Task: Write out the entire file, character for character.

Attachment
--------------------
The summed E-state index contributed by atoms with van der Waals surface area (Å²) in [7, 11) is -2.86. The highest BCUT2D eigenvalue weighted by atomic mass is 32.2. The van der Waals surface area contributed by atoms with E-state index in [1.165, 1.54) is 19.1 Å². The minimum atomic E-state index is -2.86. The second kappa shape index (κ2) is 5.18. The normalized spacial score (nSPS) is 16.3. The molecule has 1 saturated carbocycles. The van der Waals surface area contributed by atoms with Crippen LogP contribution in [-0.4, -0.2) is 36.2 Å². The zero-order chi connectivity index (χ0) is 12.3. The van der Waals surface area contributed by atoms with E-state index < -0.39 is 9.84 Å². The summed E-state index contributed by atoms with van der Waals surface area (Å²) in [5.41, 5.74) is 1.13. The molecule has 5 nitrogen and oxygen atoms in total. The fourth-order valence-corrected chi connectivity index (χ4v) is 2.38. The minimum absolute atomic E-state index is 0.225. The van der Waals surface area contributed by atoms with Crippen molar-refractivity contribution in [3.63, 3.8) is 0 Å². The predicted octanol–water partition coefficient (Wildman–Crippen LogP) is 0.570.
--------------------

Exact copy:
The summed E-state index contributed by atoms with van der Waals surface area (Å²) in [7, 11) is -2.86. The highest BCUT2D eigenvalue weighted by atomic mass is 32.2. The van der Waals surface area contributed by atoms with E-state index in [1.165, 1.54) is 19.1 Å². The minimum atomic E-state index is -2.86. The second kappa shape index (κ2) is 5.18. The normalized spacial score (nSPS) is 16.3. The molecule has 1 saturated carbocycles. The van der Waals surface area contributed by atoms with Crippen LogP contribution in [-0.4, -0.2) is 36.2 Å². The zero-order chi connectivity index (χ0) is 12.3. The van der Waals surface area contributed by atoms with E-state index < -0.39 is 9.84 Å². The summed E-state index contributed by atoms with van der Waals surface area (Å²) in [5.41, 5.74) is 1.13. The molecule has 5 nitrogen and oxygen atoms in total. The fourth-order valence-corrected chi connectivity index (χ4v) is 2.38. The minimum absolute atomic E-state index is 0.225. The van der Waals surface area contributed by atoms with Crippen molar-refractivity contribution in [3.63, 3.8) is 0 Å². The predicted octanol–water partition coefficient (Wildman–Crippen LogP) is 0.570.